Library News

The latest book, coming to a hand-held device near you

A few weeks ago, when Northeastern was on Spring Break, I stayed with a friend in Northern New Jersey for the last two nights of break. He lives in a beautiful area, with gorgeous lakes, mostly composed of weekend homes for those who work in the City during the week. Coincidentally, there is no cell phone service, and few places offer Wi-Fi connections. So despite my laptop, cell phone and multiple email accounts, I was cut off from the rest of the world.

And it felt great.

But, by the last day, both Joe (my friend) and I were ready to get on the Internet. After all, our Facebooks had gone untended to for days! As Joe checked his email and other online forms of communication, I looked around his father’s handsome computer/ TV room. Being the fidgetting/nosy/curious guy that I am, I couldn’t help but wonder what electronic device (I saw a charging cord snaking out the back) would be around the size of a medium-sized paperback book.

Opening the leather case, I saw a blank screen. But it wasn’t black, it was white. And when I turned it on, it opened to the page of a book.

Electronic books have come a long way since the first text files exchanged over slow networks. The newest and most promising development is the electronic reader.

The screens use a different technology than your average LCD, and do not require additional energy once an image is on-screen. Which works perfectly for reading a book, where you might spend 5 minutes reading an especially difficult passage.

For some reason, this new display also makes the words clearer – instead of pixellation around the edges of letters, each looked just like it had been printed on paper.

So let’s think about this: its energy efficient, more portable (especially because with expandable memory, you can have hundreds of books with you at all times), and reads just as well as a real book.

With a high price for electronic book readers of this vein, the future has not quite arrived for all. But I expect that cheaper versions, as well as other products that use these technologies will eventually render paper obsolete.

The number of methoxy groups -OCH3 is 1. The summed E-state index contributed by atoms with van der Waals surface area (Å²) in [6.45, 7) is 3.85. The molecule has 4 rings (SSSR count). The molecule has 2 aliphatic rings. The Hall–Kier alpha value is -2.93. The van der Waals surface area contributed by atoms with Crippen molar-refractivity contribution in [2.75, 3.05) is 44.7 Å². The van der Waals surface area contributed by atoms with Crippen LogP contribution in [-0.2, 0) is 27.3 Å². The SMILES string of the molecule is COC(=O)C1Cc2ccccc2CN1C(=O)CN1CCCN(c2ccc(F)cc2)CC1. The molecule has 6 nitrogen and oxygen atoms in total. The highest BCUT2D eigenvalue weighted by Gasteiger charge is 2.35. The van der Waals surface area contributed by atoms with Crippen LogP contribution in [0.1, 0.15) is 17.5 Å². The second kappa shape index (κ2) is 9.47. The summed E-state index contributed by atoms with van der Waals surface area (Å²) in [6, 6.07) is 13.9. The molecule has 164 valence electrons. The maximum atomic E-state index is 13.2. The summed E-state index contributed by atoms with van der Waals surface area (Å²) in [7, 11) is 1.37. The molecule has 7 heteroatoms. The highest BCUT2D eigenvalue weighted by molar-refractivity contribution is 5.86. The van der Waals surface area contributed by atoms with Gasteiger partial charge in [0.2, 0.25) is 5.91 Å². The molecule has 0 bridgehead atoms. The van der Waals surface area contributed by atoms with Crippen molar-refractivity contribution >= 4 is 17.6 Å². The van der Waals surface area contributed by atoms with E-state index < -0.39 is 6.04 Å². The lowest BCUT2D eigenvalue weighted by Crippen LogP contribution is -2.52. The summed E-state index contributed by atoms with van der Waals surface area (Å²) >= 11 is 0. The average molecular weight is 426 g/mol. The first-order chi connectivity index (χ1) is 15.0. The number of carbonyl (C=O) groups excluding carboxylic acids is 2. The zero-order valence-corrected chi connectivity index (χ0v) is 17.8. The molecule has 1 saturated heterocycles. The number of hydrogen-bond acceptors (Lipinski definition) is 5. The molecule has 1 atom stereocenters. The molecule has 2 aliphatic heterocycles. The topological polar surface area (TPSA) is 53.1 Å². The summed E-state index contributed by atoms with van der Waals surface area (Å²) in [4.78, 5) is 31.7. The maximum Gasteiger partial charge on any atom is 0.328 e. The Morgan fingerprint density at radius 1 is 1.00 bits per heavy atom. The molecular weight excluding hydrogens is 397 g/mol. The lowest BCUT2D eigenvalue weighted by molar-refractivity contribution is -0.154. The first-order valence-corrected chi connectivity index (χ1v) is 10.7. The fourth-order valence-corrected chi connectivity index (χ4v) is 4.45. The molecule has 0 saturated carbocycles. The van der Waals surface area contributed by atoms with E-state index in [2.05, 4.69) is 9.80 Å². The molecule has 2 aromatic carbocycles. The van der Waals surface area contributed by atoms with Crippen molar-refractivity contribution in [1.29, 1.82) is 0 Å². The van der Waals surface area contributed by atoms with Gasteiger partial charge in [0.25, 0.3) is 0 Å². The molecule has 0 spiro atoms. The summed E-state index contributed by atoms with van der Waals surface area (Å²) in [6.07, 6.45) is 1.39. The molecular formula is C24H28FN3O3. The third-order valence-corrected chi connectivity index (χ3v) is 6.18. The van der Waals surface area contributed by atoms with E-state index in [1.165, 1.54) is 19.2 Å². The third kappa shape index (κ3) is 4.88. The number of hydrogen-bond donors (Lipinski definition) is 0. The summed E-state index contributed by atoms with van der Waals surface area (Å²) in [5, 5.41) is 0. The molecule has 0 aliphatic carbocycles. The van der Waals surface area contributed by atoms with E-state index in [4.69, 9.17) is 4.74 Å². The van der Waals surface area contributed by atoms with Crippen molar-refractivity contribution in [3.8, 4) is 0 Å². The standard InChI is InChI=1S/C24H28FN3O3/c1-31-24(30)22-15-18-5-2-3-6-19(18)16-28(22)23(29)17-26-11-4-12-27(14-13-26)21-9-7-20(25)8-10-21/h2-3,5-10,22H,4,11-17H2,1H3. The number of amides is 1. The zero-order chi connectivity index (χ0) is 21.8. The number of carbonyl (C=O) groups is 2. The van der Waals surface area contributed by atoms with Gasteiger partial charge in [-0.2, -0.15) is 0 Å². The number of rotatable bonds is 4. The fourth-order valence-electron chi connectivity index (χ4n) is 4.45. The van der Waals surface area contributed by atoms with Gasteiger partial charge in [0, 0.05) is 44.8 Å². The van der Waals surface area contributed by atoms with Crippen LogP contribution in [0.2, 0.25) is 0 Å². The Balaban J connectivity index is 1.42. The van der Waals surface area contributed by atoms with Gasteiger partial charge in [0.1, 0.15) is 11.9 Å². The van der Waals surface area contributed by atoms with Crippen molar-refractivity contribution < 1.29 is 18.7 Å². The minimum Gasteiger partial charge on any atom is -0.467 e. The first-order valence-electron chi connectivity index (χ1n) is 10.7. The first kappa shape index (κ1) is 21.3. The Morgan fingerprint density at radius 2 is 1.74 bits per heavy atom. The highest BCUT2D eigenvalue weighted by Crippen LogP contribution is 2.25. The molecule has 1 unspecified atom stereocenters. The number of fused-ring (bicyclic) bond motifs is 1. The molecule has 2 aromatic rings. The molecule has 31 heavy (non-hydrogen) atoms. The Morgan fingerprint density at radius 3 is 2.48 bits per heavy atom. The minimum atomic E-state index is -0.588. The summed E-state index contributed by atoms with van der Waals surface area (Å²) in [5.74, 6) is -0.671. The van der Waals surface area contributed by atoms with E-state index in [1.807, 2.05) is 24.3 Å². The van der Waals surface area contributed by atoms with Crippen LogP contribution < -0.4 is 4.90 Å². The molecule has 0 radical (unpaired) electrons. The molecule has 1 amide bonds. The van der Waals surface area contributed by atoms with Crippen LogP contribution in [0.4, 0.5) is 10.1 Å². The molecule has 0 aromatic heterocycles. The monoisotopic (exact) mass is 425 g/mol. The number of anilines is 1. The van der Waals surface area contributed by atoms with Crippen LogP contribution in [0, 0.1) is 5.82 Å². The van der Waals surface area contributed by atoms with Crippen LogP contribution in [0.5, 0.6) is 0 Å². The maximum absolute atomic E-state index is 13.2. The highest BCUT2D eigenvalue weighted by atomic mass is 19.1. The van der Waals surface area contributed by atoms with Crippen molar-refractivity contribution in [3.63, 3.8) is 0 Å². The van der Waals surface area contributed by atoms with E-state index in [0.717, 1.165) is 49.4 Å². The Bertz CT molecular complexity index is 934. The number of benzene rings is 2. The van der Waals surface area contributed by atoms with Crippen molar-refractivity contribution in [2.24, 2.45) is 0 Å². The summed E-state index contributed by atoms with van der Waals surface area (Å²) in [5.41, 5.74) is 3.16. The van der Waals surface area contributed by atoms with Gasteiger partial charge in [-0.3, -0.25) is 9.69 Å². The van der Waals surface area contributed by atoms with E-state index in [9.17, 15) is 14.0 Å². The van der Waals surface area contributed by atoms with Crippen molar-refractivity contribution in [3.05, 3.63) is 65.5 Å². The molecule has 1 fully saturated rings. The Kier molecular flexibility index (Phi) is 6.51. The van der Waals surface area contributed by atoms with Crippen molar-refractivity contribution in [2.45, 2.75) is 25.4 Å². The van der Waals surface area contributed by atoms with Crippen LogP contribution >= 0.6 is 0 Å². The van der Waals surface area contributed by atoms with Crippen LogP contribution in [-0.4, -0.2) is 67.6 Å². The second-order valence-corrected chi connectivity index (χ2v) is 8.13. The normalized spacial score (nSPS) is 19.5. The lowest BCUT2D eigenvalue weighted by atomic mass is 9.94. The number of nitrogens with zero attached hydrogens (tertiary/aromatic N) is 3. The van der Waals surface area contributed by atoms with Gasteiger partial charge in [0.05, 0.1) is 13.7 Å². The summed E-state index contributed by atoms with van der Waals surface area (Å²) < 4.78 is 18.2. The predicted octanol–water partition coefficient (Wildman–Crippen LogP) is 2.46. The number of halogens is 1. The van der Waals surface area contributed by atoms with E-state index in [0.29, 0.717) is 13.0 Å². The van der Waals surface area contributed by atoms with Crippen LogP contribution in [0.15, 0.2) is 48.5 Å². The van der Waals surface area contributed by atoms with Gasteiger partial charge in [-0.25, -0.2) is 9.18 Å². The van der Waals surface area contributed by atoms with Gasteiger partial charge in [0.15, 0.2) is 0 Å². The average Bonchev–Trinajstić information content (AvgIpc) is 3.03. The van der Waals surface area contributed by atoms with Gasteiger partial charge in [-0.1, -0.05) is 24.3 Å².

At least for books.

Learning Something New

In the April, 2008 issue of The Atlantic Monthly, the cover article is about the lives of paprazzi who follow Britney Spears in order to catalog almost every occurance in her increasingly chaotic life.  One might think that a reputable publication such as The Atlantic having a story about Ms. Spears is a sign of a new low for the news media, I certainly did.  So I read the article, and wouldn’t you know it, it really opened my eyes to something I didn’t even realize I knew nothing about.  Paparazzi work really hard.  I mean it.  These guys are camped out all hours of the day and night hoping to get a shot that will make them a lot (and I mean a lot) of money.  In addition, the paps (as they are called), and the company they work for, sell these pictures to every news outlet in the world.   I’m not really going to get into it in this blog but I recommend that you read the article.  If you do read it please note the language is graphic at times.

Meet Author Beth Helms

Beth Helms is the next featured speaker in the Library’s Meet the Author series. She’ll be discussing her novel Dervishes Tuesday, March 18 at 6 pm in the ISSI, 405 Ell Hall. Dervishes explores the lives of the wife and daughter of an American diplomat living in Ankara, Turkey in 1975. Helms, winner of the 2003 Iowa Short Fiction Award, draws on her childhood experiences living abroad in the Middle East to write this compelling story. Turkish cuisine will be served at the event! This talk and book-signing is sponsored by NU Libraries, the International Student and Scholar Institute (ISSI), and the NU Bookstore. A campus map is available here. Ell Hall is building 52.

Feds Order Public Libraries to destroy law books!

The attorney general for the US Federal Government has issued this order… “The Department of Justice has called for these five public documents, two of which are texts of federal statutes, to be removed from depository libraries and destroyed, making their content available only to those with access to a law office or law library. The topics addressed in the named documents include information on how citizens can retrieve items that may have been confiscated by the government during an investigation. The documents to be removed and destroyed include: Civil and Criminal Forfeiture Procedure; Select Criminal Forfeiture Forms; Select Federal Asset Forfeiture Statutes; Asset forfeiture and money laundering resource directory; and Civil Asset Forfeiture Reform Act of 2000 (CAFRA).” See this Link for more details. They have rescinded the order but the fact that the issued such an order in the first place is truly chilling.

Friday’s Cute Link

One of my favorite places to get my cute fix is Katamari’s page. Katamari is the world’s cutest and most blobular Scottish Fold kitty. Total cute with the occasional lolkatamari post.